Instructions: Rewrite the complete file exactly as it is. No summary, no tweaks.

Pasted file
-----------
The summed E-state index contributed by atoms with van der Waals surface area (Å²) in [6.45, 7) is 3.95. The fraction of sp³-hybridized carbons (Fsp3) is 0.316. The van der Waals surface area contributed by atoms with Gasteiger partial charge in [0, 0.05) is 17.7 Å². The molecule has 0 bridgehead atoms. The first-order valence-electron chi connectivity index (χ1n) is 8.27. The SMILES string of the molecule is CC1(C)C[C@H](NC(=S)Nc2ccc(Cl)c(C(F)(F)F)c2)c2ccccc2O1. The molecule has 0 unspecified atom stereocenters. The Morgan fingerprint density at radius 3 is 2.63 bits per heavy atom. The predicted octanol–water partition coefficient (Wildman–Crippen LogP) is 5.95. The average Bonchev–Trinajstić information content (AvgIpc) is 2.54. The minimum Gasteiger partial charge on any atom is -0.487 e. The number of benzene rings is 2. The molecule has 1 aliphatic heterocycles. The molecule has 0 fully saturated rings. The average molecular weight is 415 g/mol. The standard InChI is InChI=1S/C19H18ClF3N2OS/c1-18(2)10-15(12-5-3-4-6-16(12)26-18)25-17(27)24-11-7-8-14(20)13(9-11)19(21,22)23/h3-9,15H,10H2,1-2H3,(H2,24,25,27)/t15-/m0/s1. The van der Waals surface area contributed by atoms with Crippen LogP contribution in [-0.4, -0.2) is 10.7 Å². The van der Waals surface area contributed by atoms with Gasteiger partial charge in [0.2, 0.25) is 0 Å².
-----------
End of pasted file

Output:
The summed E-state index contributed by atoms with van der Waals surface area (Å²) in [6.45, 7) is 3.95. The fraction of sp³-hybridized carbons (Fsp3) is 0.316. The van der Waals surface area contributed by atoms with Gasteiger partial charge in [0, 0.05) is 17.7 Å². The molecule has 0 bridgehead atoms. The first-order valence-electron chi connectivity index (χ1n) is 8.27. The SMILES string of the molecule is CC1(C)C[C@H](NC(=S)Nc2ccc(Cl)c(C(F)(F)F)c2)c2ccccc2O1. The molecule has 0 unspecified atom stereocenters. The Morgan fingerprint density at radius 3 is 2.63 bits per heavy atom. The predicted octanol–water partition coefficient (Wildman–Crippen LogP) is 5.95. The average Bonchev–Trinajstić information content (AvgIpc) is 2.54. The minimum Gasteiger partial charge on any atom is -0.487 e. The number of benzene rings is 2. The molecule has 1 aliphatic heterocycles. The molecule has 0 fully saturated rings. The average molecular weight is 415 g/mol. The standard InChI is InChI=1S/C19H18ClF3N2OS/c1-18(2)10-15(12-5-3-4-6-16(12)26-18)25-17(27)24-11-7-8-14(20)13(9-11)19(21,22)23/h3-9,15H,10H2,1-2H3,(H2,24,25,27)/t15-/m0/s1. The van der Waals surface area contributed by atoms with Crippen LogP contribution in [-0.4, -0.2) is 10.7 Å². The van der Waals surface area contributed by atoms with Gasteiger partial charge in [0.2, 0.25) is 0 Å².